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Nowadays over thinking is my biggest problem and I'm totally depressed over thinking about lyf and all please help that's why no complete sleep.
I am 23 years old I smoke marijuana. Earlier I was fit but nowadays I feeling weak I get tired. Most of d day I sleep. I heard marijuana is safe n good for body. Whtz da prob wid me?
You put a band aid on a cut or take antibiotics to treat an infection, right? No questions asked. In fact, questions would be asked if you didn't apply the necessary first aid.. So why isn't it true of our mental health? We are expected to just "get over" our psychological wounds- when if anyone has thought over rejection and stressed over failure, knows only too well, emotional injuries can be just as crippling as physical ones. If there was a way to bandage a broken heart, everyone would be wearing a cast then. We need to learn to practice emotional first aid. Here are 7 ways to do so:
1. Pay attention to Emotional Pain and respect it: The body has a way of telling that something is wrong and needs to be taken care. We get pain, fever, headache etc. The same is true for emotional pain. If a rejection, bad mood, failure is getting the better of you then you need to treat it. Respect and accept your emotions rather than brushing them away. For eg. loneliness can be devastatingly damaging to physical and mental health, so when you or your loved ones are feeling emotionally or socially isolated, you need to take action.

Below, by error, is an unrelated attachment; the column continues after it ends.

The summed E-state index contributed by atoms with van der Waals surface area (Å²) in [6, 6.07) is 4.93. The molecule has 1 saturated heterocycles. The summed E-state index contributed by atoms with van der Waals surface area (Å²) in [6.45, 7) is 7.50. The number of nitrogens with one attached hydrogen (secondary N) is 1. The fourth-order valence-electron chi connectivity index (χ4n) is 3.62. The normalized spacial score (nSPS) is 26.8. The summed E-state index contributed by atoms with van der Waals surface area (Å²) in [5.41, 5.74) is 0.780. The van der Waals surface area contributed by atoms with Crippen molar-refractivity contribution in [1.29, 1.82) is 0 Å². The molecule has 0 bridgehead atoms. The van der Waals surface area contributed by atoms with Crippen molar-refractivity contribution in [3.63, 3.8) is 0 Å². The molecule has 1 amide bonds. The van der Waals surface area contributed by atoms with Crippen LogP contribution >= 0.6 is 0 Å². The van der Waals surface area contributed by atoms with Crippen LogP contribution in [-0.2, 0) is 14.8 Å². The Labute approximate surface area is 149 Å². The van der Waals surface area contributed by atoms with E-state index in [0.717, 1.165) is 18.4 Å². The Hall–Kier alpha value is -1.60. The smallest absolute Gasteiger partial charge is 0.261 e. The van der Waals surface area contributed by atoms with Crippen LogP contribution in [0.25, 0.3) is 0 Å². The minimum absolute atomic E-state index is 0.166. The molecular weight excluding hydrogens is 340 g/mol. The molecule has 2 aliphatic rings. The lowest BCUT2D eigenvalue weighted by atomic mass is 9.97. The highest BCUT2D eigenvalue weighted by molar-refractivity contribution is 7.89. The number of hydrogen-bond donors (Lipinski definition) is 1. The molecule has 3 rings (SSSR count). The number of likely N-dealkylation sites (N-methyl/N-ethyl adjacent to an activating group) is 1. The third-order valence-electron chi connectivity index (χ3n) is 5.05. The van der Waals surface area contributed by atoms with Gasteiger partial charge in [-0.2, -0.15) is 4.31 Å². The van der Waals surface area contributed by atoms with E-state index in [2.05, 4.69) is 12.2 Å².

2.Redirect your gut reaction when you fail: The nature of psychological wounds makes it easy for one to lead to another. Failure can often drive you to focus on what you can’t do instead of focusing on what you can. That can then make you less likely to perform at your best, which will make you even more focused on your shortcomings, and on the cycle goes. To stop this sort of emotional spiral, learn to ignore the post-failure “gut” reaction of feeling helpless and demoralized, and make a list of factors that you can control were you to try again. For instance, think about preparation and planning, and how you might improve each of them. This kind of exercise will reduce feelings of helplessness and improve your chances of future success.
3.Monitor and protect your self-esteem: When you feel like putting yourself down, take a moment to be compassionate to yourself.
Self-esteem is like an emotional immune system that buffers you from emotional pain and strengthens your emotional resilience. As such, it is very important to monitor it and avoid putting yourself down, particularly when you are already hurting. One way to “heal” damaged self-esteem is to practice self-compassion. When you’re feeling critical of yourself, do the following exercise: imagine a dear friend is feeling bad about him or herself for similar reasons and write an email expressing compassion and support. Then read the email. Those are the messages you should be giving yourself.